About three months after opening day, an old plantation goes on the market near Tuskegee. The asking price is very little, so Washington strikes a deal with the owner. The owner allows Washington to pay half of the full price if Washington promises to pay the second half within a year. To obtain this money, Washington writes to his friend, the Treasurer of Hampton, General Marshall to inquire if he can borrow money from the institution. Marshall replies that he is not authorized to lend the institution’s money, but that he is willing to lend his own. Marshall’s generosity surprises and delights Washington, who is inspired to work to pay him back. The school moves to the plantation. The plantation consists of a cabin, an old kitchen, a stable, and an old hen-house. The school makes use each of these buildings. Students do all the work to prepare these buildings for instruction. After the students prepare the buildings, Washington next tells the students that they will plant crops to raise money for the school. The students do not take to this idea at first, but Washington joins them in the fields and they all soon join in. While Washington lays the foundations for Tuskegee’s financial solvency in this way, Miss Davidson holds festivals and suppers for the town’s residents.

Analysis: Chapters 6-8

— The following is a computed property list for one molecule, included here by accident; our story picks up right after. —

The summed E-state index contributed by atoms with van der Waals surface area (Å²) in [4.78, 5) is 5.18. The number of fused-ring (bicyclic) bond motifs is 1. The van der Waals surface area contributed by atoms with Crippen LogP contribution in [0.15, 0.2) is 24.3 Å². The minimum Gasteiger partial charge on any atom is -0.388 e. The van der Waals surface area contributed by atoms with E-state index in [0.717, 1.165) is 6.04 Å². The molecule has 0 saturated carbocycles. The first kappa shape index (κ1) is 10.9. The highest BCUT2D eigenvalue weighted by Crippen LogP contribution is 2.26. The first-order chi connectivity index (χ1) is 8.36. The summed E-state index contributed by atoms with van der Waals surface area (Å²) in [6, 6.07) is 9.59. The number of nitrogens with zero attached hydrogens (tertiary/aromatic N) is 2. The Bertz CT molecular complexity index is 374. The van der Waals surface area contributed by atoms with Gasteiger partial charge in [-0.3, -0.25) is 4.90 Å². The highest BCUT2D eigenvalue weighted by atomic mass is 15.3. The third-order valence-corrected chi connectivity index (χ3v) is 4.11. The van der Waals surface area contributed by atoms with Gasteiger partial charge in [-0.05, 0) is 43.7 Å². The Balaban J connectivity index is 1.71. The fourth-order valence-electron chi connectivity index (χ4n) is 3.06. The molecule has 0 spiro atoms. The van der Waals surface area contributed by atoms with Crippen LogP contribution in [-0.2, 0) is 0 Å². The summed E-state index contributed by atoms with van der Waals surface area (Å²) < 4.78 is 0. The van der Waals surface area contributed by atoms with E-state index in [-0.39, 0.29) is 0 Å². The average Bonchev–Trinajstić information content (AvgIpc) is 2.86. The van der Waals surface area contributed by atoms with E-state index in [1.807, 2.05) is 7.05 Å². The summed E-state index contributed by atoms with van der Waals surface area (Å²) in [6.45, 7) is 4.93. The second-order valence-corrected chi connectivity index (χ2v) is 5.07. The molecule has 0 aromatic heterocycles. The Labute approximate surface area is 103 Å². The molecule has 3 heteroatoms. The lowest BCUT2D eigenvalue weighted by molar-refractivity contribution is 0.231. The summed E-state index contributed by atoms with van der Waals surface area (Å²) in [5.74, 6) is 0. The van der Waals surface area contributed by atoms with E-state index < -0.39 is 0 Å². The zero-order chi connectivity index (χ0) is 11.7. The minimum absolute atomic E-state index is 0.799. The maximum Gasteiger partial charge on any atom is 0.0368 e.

In Chapters 6-8, Washington begins to emerge as a race leader. Where Washington used the early chapters to introduce the basic principles that make up his social program for racial uplift, these chapters serve to provide concrete examples of why and how those principles work for the public good. Significantly, Washington enters public life as a speaker and maintains that he can cross color lines, appealing to both Black and white people. Washington contrasts his mobility with the absurdity of racial prejudice. Both his invitation to speak on behalf of Charleston’s candidacy for state capital and his success in educating Native American students provide examples of racial cooperation and unity. His ability to speak to all-white audiences on official political business and his ability to educate a people who were thought unsuited to education lend Washington and his beliefs credibility. Further, these anecdotes of transracial cooperation and unity contrast with the absurd stories of racial prejudice, like his being turned away from a hotel or the story of the Moroccan man, that Washington shares in these chapters.